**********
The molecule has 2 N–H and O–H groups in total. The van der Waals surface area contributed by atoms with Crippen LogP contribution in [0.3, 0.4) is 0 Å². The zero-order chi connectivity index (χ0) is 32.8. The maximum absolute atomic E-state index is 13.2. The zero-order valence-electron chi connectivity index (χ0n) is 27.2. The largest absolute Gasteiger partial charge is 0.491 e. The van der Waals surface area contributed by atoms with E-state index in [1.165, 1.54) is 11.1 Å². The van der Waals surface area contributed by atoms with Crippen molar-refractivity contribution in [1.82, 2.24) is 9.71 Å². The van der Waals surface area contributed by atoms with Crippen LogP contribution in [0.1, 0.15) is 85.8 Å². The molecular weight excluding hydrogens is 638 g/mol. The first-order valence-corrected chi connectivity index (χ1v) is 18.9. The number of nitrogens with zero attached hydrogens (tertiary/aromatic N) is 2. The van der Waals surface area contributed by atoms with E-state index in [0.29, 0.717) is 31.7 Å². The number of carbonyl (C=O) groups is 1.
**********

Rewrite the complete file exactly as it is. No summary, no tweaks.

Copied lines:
The molecule has 2 N–H and O–H groups in total. The van der Waals surface area contributed by atoms with Crippen LogP contribution in [0.3, 0.4) is 0 Å². The zero-order chi connectivity index (χ0) is 32.8. The maximum absolute atomic E-state index is 13.2. The zero-order valence-electron chi connectivity index (χ0n) is 27.2. The largest absolute Gasteiger partial charge is 0.491 e. The van der Waals surface area contributed by atoms with E-state index in [1.165, 1.54) is 11.1 Å². The van der Waals surface area contributed by atoms with Crippen molar-refractivity contribution in [1.82, 2.24) is 9.71 Å². The van der Waals surface area contributed by atoms with Crippen LogP contribution in [0.1, 0.15) is 85.8 Å². The molecular weight excluding hydrogens is 638 g/mol. The first-order valence-corrected chi connectivity index (χ1v) is 18.9. The number of nitrogens with zero attached hydrogens (tertiary/aromatic N) is 2. The van der Waals surface area contributed by atoms with E-state index in [0.29, 0.717) is 31.7 Å². The number of carbonyl (C=O) groups is 1.